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Decoupling and Habit Reversal Training — Self-Help Treatment to Reduce Nail Biting, Trichotillomania, Skin Picking, and Other Body-Focused Repetitive Behaviors (BFRBs; English)

Excessive nail biting, picking one's skin and the compulsive pulling of one’s hair (trichotillomania) are classified as body-focused repetitive behaviors (BFRBs). Below, you can download our treatment manual "Free from BFRB", which describes decoupling, a treatment approach developed by our group, along with other techniques. This is followed by a summary of the most common BFRBs. In the final part, we summarize the empirical evidence confirming the efficacy of decoupling.

Manual

If you are interested in learning about evidence-based treatment techniques (variants of decoupling, habit reversal training, stimulus control) to reduce excessive nail biting, skin picking and/or trichotillomania (hair pulling), please register here. After you have registered (which is free and anonymous), you will receive our self-help manual "Free from BFRB" as a PDF file.

Subtypes of Body-Focused Repetitive Behaviors (BFRBs)

Nail biting

Although the direct health consequences of nail biting are rarely severe apart from an occasional infection of the nail bed, the psychological consequences can be grave. Bitten nails are easily visible and at times evoke disgust in other people. In the general population, some people equate nail biting with a nervous temperament and overall difficulty controlling impulsive behaviors. Many sufferers are ashamed to shake other people’s hands because of the appearance of their own hands. This may in turn prompt low self-esteem and social insecurity. Some patients try to hide their fingernails, which paradoxically makes the disorder even more conspicuous.

Trichotillomania

Full, thick hair is commonly associated with health, whereas bald or balding areas on the head or the lack of eyelashes and eyebrows (typical features of trichotillomania) are often mistaken for a severe somatic illness, such as cancer. People with trichotillomania are frequently ashamed of their appearance and conceal bald patches with caps, scarves, or wigs. In many cases, sufferers totally seclude themselves from their social environment, which substantially lowers their quality of life.

Skin picking

Pathological skin picking is another BFRB, and it is characterized by repetitive scratching, biting, and picking at the skin. Like the aforementioned behaviors, it is often associated with a low quality of life and can result in severe somatic problems.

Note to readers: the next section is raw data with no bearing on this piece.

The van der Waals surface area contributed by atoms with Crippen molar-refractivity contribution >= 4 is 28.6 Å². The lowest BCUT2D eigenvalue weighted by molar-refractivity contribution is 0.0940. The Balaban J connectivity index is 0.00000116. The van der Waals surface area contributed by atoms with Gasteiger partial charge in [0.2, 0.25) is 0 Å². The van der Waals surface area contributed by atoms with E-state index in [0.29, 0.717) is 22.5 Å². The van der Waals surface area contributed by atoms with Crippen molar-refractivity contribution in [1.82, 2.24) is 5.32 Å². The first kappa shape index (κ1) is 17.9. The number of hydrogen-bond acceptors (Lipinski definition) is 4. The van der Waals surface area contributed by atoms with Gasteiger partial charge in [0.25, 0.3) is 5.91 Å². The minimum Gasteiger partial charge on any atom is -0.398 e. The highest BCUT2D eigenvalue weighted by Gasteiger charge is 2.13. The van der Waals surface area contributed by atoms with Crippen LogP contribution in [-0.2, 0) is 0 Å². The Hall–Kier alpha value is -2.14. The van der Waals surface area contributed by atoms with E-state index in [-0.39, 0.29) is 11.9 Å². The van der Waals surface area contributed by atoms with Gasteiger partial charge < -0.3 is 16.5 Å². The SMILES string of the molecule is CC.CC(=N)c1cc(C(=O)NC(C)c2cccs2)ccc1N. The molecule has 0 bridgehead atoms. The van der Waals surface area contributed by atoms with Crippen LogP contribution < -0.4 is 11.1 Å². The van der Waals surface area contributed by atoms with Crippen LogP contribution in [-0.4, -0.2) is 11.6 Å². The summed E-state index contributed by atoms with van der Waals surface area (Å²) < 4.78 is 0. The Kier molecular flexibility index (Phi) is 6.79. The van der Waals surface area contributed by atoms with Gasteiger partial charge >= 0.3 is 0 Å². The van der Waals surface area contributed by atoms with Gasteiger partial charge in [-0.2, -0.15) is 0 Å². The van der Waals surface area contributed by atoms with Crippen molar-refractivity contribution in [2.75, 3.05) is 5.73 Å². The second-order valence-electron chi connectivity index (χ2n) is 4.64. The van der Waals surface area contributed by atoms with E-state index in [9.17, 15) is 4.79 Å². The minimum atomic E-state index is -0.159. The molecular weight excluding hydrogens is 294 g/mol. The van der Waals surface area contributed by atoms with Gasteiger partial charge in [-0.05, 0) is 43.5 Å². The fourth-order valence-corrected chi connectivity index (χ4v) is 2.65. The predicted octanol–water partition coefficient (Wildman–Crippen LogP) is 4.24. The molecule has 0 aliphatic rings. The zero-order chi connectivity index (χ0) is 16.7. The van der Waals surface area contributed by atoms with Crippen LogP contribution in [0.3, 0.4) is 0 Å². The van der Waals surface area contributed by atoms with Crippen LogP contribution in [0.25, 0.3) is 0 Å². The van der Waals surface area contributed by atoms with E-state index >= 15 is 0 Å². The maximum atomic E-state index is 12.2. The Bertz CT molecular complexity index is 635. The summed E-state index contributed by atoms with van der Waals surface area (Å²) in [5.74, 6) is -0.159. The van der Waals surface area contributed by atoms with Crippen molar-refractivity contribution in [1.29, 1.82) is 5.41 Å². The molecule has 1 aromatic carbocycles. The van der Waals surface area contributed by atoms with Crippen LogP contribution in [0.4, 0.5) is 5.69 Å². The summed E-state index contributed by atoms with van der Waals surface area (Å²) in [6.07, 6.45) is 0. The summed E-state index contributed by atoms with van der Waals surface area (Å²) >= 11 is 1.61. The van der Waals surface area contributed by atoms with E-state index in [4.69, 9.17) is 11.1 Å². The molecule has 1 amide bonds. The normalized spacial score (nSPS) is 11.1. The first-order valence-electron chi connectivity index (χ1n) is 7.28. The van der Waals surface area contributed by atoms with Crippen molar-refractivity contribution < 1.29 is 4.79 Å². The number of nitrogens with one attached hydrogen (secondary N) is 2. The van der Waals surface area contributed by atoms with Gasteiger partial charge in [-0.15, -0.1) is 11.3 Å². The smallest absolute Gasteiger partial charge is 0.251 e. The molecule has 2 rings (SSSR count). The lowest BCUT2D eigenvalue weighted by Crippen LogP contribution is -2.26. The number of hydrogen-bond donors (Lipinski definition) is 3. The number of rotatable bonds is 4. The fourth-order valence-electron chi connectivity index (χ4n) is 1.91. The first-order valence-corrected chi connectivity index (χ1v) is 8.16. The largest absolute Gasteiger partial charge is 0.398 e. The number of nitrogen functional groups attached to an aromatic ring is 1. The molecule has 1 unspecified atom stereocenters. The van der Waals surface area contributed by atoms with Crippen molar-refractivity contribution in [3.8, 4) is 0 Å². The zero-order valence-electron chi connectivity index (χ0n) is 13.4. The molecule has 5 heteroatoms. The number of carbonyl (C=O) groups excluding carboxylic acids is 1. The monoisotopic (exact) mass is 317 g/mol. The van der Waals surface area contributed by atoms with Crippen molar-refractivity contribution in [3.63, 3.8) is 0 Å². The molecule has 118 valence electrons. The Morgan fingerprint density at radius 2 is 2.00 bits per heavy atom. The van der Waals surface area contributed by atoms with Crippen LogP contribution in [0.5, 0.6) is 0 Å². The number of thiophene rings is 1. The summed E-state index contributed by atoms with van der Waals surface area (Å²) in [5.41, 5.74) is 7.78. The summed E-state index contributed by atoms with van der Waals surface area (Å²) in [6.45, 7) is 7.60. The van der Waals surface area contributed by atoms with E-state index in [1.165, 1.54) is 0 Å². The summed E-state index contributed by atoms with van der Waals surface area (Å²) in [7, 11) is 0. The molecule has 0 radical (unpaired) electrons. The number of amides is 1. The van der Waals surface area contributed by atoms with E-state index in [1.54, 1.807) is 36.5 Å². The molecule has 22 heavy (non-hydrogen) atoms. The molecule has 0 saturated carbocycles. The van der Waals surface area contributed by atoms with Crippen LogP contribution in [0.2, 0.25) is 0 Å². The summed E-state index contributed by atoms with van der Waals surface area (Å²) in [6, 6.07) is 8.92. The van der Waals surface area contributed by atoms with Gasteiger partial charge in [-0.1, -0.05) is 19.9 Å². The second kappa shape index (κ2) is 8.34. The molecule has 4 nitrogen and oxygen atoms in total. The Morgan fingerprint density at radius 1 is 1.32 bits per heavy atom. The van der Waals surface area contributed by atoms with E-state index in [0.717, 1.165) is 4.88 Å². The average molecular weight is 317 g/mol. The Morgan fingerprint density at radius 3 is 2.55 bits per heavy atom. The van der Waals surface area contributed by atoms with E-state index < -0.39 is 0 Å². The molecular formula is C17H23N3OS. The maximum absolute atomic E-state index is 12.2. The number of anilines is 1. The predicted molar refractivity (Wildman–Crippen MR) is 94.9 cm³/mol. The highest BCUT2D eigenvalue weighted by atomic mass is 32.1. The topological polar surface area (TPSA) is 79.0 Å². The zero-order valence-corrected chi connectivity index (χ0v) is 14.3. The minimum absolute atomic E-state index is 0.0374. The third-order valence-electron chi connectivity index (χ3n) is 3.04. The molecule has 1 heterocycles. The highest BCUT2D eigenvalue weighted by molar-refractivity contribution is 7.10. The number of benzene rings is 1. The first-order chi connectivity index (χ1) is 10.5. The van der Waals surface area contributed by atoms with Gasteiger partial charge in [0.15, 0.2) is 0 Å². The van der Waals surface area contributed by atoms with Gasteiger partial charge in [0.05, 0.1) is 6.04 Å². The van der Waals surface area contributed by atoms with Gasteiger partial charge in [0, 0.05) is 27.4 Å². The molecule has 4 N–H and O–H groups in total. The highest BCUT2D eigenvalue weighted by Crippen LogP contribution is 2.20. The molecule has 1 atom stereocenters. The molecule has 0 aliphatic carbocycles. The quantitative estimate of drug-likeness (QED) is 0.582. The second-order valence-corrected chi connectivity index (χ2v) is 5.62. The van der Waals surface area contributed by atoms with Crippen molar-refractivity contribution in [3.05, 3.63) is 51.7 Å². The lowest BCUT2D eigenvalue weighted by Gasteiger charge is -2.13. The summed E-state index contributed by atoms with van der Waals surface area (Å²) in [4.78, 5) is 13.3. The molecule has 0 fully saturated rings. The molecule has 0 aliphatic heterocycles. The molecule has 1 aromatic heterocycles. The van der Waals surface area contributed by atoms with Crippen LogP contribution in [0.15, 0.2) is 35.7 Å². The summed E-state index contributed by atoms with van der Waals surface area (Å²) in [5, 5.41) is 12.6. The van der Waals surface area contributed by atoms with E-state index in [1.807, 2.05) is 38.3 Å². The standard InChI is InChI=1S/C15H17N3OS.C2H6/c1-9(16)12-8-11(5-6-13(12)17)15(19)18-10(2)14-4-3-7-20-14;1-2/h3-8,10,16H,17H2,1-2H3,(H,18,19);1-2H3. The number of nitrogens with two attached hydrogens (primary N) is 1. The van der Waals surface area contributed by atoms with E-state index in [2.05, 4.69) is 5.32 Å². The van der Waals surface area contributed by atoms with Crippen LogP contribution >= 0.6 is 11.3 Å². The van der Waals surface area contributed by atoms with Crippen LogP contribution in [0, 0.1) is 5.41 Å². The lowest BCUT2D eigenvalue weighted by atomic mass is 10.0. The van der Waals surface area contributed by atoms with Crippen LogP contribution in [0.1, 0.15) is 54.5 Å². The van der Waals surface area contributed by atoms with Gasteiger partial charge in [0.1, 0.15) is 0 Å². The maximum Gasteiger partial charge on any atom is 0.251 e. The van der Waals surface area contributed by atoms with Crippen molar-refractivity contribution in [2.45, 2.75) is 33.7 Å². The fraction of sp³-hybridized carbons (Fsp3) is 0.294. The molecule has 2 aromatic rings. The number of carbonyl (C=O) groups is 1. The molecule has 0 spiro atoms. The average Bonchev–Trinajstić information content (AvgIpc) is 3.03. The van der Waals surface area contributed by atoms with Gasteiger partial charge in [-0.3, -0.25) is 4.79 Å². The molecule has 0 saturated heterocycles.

Acknowledgments

We would like to thank Jennifer Raikes, former Executive Director of the TLC Foundation for Body-Focused Repetitive Behaviors, for her helpful comments on an earlier draft of the manual on decoupling. For further information on trichotillomania, please visit the website of the TLC Foundation for Body-Focused Repetitive Behaviors at bfrb.org, which is a nonprofit organization based in the United States whose mission is to improve the quality of life of children, adolescents, and adults with trichotillomania and related body-focused repetitive behaviors such as skin picking. TLC works to raise awareness of these disorders, promote research and treatment advances, and provide information and support to sufferers and their families.

Efficacy of decoupling

Our group developed the decoupling technique in 2010. A number of treatment studies have confirmed the efficacy of the approach relative to control conditions (see Publications below). This effective and simple to learn intervention has also been recommended in meta-analyses and reviews, including a systematic review by Lee et al. in Frontiers in Behavioral Neuroscience (2019): “Throughout the review, we found evidence of benefit for ‘variants’ of HRT [habit reversal therapy], for example ‘movement decoupling’ (Moritz and Rufer, 2011)” (p. 13).

Publications

Lee, M. T., Mpavaenda, D. N., & Fineberg, N. A. (2019). Habit reversal therapy in obsessive compulsive related disorders: a systematic review of the evidence and CONSORT evaluation of randomized controlled trials. Frontiers in Behavioral Neuroscience, 13, 79. Link to article (full text)

Moritz, S. & Hauschildt, M. (2016). Handbuch: Erfolgreich gegen Zwangsstörungen (3. Aufl.). Berlin, Heidelberg: Springer.
In agreement with Springer, 100% of the author's revenue will be used for our research!

Moritz, S., Penney, D., Ahmed, K. & Schmotz, S. (2021). A head-to-head comparison of three self-help techniques to reduce body-focused repetitive behaviors. Behavior Modification. doi: 10.1177/01454455211010707. Link to article (full text)

Moritz, S. & Rufer, M. (2011). Movement decoupling: a self-help intervention for the treatment of trichotillomania. Journal of Behavior Therapy and Experimental Psychiatry, 42, 74–80. Link to article (Abstract)

Moritz, S., Rufer, M., & Schmotz, S. (2020). Recovery from pathological skin picking and dermatodaxia using a revised decoupling protocol. Journal of Cosmetic Dermatology, 19, 3038–3040. Link to article (full text)

Moritz, S., Treszl, A., & Rufer, M. (2011). A randomized controlled trial of a novel self-help technique for impulse control disorders: a study on nail-biting. Behavior Modification, 35, 468–485. Link to article (Abstract)

Weidt, S., Klaghofer, R., Kuenburg, A., Bruehl, A. B., Delsignore, A., Moritz, S., & Rufer, M. (2015). Internet-based self-help for trichotillomania: a randomized controlled study comparing decoupling and progressive muscle relaxation. Psychotherapy and Psychosomatics, 84, 359–367. Link to article (Abstract)


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